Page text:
According to Blair, the water bills at the various school sites have had considerable increases even though the facilities are closed. At GCHS there was a $2,000 plus increase in the water bill in a month’s period; At RBM there was a $700 plus increase water bill; and at Eutaw Primary there was a $300 plus increase. Superintendent Jones indicated he has attempted to reach Mayor Raymond Steele to investigate these increases and obtain an explanation. If the Mayor does not respond, Dr. Jones indicated he will approach the City Council.
The board has tentatively scheduled its required annual Superintendent and CSFO Evaluations for June 15 and June 8, respectively.
The board also discussed the AASB Whole Board Training for 2020, but no definite decision was determined since all board members were not present.
The superintendent noted that his office has taken appropriate actions to alleviate the Bat problem at RBMS.
The board approved the superintendent’s recommendation to hire Mr. James Gaines as Interim Transportation Supervisor for the school system.
In a traditional process, the board approved the superintendent’s recommendations to non-renew various non-tenured and contract personnel. Dr. Jones indicated that most will be called back.

Newswire :Shooting death in Georgia of Ahmaud Arbery, is defined as a “Modern Day Lynching”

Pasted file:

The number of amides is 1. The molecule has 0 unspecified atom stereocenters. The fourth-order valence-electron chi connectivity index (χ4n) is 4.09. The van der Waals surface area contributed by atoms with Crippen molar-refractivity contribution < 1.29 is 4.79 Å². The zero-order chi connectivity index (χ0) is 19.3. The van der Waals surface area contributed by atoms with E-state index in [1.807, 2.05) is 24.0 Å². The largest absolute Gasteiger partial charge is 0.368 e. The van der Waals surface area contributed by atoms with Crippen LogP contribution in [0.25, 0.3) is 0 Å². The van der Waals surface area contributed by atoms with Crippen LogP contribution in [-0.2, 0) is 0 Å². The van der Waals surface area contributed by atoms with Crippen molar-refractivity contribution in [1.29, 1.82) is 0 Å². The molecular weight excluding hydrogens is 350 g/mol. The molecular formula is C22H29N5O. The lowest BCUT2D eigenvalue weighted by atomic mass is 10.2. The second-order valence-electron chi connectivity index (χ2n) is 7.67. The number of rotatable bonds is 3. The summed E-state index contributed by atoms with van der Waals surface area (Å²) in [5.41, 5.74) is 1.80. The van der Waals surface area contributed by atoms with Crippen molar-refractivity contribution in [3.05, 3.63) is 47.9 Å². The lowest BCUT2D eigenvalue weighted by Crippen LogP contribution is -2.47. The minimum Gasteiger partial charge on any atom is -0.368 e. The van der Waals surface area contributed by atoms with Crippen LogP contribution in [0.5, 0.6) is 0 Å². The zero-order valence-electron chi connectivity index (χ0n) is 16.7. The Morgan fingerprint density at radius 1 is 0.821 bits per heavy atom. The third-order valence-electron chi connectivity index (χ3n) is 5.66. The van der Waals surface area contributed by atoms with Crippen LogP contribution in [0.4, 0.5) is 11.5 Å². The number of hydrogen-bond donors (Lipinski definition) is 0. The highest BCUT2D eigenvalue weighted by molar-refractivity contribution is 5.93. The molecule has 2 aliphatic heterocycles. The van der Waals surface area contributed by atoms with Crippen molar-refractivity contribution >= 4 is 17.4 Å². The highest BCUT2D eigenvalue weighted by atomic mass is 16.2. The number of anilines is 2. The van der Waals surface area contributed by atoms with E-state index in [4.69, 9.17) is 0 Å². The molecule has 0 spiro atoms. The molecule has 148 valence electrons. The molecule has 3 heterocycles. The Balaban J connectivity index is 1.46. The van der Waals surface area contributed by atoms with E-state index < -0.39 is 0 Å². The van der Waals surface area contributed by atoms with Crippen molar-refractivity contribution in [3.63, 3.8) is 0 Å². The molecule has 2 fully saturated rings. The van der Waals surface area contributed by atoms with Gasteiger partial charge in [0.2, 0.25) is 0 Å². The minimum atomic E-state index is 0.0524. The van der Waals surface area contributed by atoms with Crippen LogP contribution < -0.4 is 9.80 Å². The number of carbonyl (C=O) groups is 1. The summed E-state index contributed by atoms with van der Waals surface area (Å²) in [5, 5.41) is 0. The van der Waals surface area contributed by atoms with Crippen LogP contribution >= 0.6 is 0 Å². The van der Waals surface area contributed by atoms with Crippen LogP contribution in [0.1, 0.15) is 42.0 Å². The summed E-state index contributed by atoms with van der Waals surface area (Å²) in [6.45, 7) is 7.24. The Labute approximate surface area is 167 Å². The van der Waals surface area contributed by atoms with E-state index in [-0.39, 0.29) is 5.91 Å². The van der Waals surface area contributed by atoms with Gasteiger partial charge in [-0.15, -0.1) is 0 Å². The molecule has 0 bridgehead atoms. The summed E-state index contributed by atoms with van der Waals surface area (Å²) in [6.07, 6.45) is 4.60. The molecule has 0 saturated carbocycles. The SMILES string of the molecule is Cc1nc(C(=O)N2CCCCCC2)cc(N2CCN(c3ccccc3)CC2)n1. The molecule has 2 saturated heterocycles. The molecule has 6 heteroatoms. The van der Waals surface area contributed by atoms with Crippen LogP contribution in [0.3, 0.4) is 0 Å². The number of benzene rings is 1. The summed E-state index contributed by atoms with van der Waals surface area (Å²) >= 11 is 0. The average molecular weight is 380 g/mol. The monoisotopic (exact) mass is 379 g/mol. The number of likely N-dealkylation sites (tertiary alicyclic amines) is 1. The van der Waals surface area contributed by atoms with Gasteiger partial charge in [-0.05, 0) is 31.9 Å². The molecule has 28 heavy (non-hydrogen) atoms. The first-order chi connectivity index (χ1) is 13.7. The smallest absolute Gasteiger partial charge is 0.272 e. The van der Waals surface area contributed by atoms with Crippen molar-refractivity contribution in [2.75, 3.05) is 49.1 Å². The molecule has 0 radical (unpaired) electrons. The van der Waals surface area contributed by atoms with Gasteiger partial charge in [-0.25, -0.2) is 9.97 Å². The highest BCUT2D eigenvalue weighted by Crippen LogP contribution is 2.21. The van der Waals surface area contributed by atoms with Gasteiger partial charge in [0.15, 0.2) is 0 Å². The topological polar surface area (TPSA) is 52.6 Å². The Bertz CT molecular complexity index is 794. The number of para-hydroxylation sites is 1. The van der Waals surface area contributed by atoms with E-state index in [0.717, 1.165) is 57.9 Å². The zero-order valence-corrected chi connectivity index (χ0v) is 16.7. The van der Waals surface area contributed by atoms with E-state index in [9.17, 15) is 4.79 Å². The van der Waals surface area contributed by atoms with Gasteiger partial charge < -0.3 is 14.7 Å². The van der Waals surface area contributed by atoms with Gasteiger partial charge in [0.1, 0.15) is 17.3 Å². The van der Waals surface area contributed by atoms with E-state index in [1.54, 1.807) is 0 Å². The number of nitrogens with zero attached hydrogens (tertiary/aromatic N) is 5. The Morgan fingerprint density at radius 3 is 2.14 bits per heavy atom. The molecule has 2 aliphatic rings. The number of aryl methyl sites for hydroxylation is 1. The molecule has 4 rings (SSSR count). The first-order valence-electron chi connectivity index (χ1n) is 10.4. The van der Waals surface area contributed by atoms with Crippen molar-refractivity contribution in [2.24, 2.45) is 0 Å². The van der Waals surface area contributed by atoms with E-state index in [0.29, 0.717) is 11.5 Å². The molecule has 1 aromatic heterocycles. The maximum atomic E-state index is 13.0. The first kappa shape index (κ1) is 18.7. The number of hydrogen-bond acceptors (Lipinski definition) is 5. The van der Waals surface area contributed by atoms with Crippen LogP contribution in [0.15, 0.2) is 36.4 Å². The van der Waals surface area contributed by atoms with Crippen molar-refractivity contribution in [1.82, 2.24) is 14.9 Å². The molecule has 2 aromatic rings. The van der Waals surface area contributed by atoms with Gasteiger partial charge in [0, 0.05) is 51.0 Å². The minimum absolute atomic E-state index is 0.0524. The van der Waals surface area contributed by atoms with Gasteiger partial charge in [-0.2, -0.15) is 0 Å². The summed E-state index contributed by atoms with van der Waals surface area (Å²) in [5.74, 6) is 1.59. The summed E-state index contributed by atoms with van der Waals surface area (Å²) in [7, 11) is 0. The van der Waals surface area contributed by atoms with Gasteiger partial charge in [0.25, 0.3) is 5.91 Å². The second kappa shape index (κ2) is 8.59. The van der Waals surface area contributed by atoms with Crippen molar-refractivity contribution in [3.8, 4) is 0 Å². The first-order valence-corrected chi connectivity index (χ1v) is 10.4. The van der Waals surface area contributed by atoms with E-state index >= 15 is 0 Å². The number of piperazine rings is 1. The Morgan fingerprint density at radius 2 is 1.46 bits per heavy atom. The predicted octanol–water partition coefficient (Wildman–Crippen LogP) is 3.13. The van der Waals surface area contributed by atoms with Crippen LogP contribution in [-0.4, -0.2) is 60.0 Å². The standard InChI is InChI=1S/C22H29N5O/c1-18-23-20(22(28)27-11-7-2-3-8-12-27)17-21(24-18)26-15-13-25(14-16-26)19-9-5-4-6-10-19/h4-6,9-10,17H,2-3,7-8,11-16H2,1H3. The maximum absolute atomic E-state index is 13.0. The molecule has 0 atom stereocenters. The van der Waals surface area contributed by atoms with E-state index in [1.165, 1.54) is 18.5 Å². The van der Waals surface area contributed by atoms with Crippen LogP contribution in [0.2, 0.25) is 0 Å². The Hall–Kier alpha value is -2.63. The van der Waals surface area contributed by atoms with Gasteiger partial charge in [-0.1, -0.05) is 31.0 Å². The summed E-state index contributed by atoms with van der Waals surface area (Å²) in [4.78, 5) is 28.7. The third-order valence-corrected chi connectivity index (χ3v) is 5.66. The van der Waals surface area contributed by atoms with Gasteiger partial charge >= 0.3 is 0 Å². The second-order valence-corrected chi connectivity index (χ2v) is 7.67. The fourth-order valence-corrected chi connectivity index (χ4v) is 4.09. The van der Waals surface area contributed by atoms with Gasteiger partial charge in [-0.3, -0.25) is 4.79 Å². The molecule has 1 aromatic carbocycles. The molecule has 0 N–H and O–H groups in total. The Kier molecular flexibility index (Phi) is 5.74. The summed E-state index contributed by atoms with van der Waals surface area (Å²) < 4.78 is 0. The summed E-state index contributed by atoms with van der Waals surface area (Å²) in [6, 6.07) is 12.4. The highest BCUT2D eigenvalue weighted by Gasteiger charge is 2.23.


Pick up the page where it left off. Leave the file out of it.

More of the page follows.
By Lauren Victoria Burke, NNPA Newswire Contributor

Ahmaud Arbery

Months after the U.S. House passed a new lynching law, which has been held up by the Republican led U.S. Senate, and a day after investigative journalist Ida B. Wells was posthumously awarded a Pulitzer Prize — a lynching story dated February 23, 2020 is in the news.
The shooting death of Ahmaud Arbery, 25, went viral on social media on May 6, months after his murder. The video shows Arbery jogging down a street in Brunswick, Georgia. It appears to demonstrate the involvement of three men — two on a pickup truck and another filming the scene from behind.
Arbery’s death took place on February 23rd about three miles from where he lived. Arbery was an avid jogger and played football.
The two men on the pickup truck have been identified through numerous media reports as Greg McMichael, a retired investigator in the Brunswick District Attorney’s office, and his son Travis McMichael. They appear to follow Arbery from behind as he is jogging down a suburban street. Travis McMichael, the alleged shooter, is seen confronting Arbery and part of a struggle ensues in and outside of the camera’s range. The sound of shotgun fire is heard. Arbery is then seen on video collapsing after the sound of the gunshot in front of the truck.
Brunswick District Attorney Jackie Johnson recused herself because one of the men seen in the video of the fatal shooting pointing a gun at Arbery worked in the district attorney’s office.